They used it on two episodes of Criminal Minds, explaining it but not very well — at least not in a way that twigged my memory.
It's not like I thought about it very much, for if I had, I easily could have looked it up.
Anyway, sometime after the second episode, but I don't think it was on the same night, I rolled over at 5 AM with an Archimedes-like epiphany. Although I wasn't inspired to run naked around the cold, winter streets (thanks goodness) shouting Eureka!, I believed that I had the solution.
My somnolent mind had somehow deduced that zugzwang meant that it would be better if you didn't have to make a chess move because whatever move you made would put you in a worse position. Unfortunately, moves cannot be declined, so it's a real predicament.
I turned over and went back to sleep but googled the word in the morning, just to confirm that my epiphany had been correct. Miracle of miracles: it was correct.
The minds is a mysterious place. Why the meaning would come to the forefront in a somewhat wakeful moment in the middle of a night's sleep is hard to fathom, but that's what happened.
I am at the stage where words and meanings are more difficult to retrieve from the memory banks than they used to be, but it is somewhat reassuring to know that they're still rattling around in there ... somewhere ... deep in there.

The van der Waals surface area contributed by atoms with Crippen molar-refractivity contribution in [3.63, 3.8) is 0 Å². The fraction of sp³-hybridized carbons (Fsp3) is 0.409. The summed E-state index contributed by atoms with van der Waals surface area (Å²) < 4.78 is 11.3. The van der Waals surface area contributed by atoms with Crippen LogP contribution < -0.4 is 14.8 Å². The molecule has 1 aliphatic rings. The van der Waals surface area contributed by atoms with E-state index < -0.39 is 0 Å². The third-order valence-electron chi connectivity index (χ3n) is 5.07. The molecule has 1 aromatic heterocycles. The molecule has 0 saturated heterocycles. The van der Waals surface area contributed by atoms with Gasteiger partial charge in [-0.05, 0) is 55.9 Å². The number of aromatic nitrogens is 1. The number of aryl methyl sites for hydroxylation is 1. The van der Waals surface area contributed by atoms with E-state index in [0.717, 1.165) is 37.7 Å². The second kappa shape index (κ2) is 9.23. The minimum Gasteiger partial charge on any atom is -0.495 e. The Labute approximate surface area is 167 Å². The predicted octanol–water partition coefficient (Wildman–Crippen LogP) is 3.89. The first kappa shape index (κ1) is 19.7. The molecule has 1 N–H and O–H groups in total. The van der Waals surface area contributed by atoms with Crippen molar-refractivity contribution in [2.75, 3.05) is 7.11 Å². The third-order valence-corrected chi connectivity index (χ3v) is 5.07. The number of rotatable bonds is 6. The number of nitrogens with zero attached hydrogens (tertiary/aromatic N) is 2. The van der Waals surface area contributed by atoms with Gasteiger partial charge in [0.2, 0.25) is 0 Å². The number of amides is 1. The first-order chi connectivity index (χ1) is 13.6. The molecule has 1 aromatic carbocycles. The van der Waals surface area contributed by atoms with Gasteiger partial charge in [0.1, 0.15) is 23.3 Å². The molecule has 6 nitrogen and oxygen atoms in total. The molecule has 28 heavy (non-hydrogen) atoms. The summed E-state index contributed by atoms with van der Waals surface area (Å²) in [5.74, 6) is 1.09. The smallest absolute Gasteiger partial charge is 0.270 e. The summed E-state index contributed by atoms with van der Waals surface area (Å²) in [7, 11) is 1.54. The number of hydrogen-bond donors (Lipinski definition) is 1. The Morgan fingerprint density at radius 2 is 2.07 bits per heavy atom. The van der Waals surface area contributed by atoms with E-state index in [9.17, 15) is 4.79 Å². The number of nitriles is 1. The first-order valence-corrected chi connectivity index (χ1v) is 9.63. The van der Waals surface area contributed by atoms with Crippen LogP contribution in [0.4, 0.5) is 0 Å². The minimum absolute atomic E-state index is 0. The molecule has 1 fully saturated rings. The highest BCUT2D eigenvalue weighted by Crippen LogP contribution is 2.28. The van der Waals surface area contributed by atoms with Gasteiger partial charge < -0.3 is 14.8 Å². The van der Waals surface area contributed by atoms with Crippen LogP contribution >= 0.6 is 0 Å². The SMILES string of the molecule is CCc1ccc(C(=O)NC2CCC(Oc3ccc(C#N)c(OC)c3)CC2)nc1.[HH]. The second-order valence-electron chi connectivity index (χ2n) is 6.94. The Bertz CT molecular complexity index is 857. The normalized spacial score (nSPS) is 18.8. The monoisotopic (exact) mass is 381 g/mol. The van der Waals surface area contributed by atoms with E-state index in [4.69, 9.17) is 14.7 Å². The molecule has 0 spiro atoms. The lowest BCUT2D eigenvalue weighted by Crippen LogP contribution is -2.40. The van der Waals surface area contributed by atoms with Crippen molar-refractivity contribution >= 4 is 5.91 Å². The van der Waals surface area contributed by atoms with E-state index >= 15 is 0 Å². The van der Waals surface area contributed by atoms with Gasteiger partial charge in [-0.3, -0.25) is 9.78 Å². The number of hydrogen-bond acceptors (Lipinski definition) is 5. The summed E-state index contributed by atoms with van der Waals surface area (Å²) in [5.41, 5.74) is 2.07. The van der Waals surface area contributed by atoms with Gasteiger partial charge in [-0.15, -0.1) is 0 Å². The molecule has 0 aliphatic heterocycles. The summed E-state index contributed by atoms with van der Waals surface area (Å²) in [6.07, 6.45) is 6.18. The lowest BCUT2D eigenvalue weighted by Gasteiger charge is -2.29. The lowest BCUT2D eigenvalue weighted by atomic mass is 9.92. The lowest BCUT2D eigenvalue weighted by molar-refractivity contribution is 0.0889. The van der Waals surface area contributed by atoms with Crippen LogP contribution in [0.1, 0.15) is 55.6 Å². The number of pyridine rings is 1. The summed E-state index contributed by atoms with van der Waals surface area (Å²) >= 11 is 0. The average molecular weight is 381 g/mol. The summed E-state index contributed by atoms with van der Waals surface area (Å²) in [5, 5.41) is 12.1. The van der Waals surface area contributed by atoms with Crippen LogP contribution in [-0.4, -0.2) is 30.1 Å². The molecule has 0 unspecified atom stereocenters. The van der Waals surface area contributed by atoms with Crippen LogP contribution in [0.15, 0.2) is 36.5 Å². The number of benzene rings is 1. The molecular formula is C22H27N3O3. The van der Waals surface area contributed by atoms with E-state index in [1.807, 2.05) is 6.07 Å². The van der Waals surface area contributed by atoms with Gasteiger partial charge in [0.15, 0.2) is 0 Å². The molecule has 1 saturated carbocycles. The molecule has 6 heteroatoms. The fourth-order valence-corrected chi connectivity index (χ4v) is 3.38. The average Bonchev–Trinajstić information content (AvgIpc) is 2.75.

Although I hadn't meant to add this chess-related anecdote, it has come to mind, and it more or less illustrates the point.
I was playing a student after school one day. I wasn't playing much chess in those days, and he had beaten me handily previously by playing an opening that flummoxed me.
We had got to the endgame, and he had a slight upper hand. He checked me once, and I moved out of check with the only viable move that I had. He checked me again, and I repeated my move. Now, it was up to him. If he checked me one more time, and I repeated the move, it would have been stalemate — because that's the rule. I would have settled for stalemate because I couldn't make any other move without losing the game.
At this point, not wishing a draw, he demurred and made a different move. That was his downfall because he was really in a zugzwang position although he didn't clearly see it. For that's all I needed to turn the tables and checkmate him in short order, and there was nothing that he could do to stop me once I had gained a tempo, which my memory tells me is another chess term. Vaguely.
I guess we were both winners, Greg because he had defeated a teacher (in the first match), and me because I had regained a shred of dignity by barely winning the second match. That was the extent of my playing for a number of years, and Greg died shortly thereafter: just a year or two later, I think. I can't remember the circumstances, whether the cause was an automobile accident or an illness.